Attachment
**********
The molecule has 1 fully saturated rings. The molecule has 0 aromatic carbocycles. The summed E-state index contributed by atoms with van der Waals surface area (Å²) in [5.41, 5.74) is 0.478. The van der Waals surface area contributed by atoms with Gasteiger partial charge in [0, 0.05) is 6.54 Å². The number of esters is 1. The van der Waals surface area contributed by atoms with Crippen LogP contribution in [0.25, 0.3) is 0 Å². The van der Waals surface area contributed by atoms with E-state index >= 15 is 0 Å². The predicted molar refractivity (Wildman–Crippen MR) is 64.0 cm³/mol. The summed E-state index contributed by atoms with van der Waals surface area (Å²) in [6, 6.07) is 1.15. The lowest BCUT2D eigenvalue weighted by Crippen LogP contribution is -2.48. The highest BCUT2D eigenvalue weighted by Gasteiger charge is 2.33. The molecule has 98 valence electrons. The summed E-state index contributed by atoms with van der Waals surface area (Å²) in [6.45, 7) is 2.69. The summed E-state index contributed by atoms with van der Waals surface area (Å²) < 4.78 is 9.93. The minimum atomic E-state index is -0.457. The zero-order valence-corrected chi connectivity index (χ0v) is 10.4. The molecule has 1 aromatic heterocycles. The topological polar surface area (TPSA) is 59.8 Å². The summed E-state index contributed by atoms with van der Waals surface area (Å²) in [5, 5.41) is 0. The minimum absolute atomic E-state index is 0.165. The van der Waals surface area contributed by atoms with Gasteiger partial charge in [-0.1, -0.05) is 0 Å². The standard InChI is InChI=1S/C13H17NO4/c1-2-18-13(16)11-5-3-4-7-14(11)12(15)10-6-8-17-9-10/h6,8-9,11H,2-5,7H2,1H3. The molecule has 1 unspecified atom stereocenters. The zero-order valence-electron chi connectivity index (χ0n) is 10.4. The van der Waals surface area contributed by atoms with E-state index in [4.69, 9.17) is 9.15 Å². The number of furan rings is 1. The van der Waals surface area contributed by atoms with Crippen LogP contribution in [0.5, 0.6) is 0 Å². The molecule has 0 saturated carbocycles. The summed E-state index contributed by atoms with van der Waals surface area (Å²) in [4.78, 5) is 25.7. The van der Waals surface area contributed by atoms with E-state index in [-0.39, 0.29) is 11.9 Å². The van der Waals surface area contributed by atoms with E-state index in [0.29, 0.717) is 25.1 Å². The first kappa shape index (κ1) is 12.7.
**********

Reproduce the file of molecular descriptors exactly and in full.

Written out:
The molecule has 1 fully saturated rings. The molecule has 0 aromatic carbocycles. The summed E-state index contributed by atoms with van der Waals surface area (Å²) in [5.41, 5.74) is 0.478. The van der Waals surface area contributed by atoms with Gasteiger partial charge in [0, 0.05) is 6.54 Å². The number of esters is 1. The van der Waals surface area contributed by atoms with Crippen LogP contribution in [0.25, 0.3) is 0 Å². The van der Waals surface area contributed by atoms with E-state index >= 15 is 0 Å². The predicted molar refractivity (Wildman–Crippen MR) is 64.0 cm³/mol. The summed E-state index contributed by atoms with van der Waals surface area (Å²) in [6, 6.07) is 1.15. The lowest BCUT2D eigenvalue weighted by Crippen LogP contribution is -2.48. The highest BCUT2D eigenvalue weighted by Gasteiger charge is 2.33. The molecule has 98 valence electrons. The summed E-state index contributed by atoms with van der Waals surface area (Å²) in [6.45, 7) is 2.69. The summed E-state index contributed by atoms with van der Waals surface area (Å²) < 4.78 is 9.93. The minimum atomic E-state index is -0.457. The zero-order valence-corrected chi connectivity index (χ0v) is 10.4. The molecule has 1 aromatic heterocycles. The topological polar surface area (TPSA) is 59.8 Å². The summed E-state index contributed by atoms with van der Waals surface area (Å²) in [5, 5.41) is 0. The minimum absolute atomic E-state index is 0.165. The van der Waals surface area contributed by atoms with Gasteiger partial charge in [-0.1, -0.05) is 0 Å². The standard InChI is InChI=1S/C13H17NO4/c1-2-18-13(16)11-5-3-4-7-14(11)12(15)10-6-8-17-9-10/h6,8-9,11H,2-5,7H2,1H3. The molecule has 1 unspecified atom stereocenters. The zero-order valence-electron chi connectivity index (χ0n) is 10.4. The van der Waals surface area contributed by atoms with E-state index in [4.69, 9.17) is 9.15 Å². The number of furan rings is 1. The van der Waals surface area contributed by atoms with Crippen LogP contribution in [0.5, 0.6) is 0 Å². The molecule has 0 saturated carbocycles. The summed E-state index contributed by atoms with van der Waals surface area (Å²) in [4.78, 5) is 25.7. The van der Waals surface area contributed by atoms with E-state index in [-0.39, 0.29) is 11.9 Å². The van der Waals surface area contributed by atoms with E-state index in [0.29, 0.717) is 25.1 Å². The first kappa shape index (κ1) is 12.7.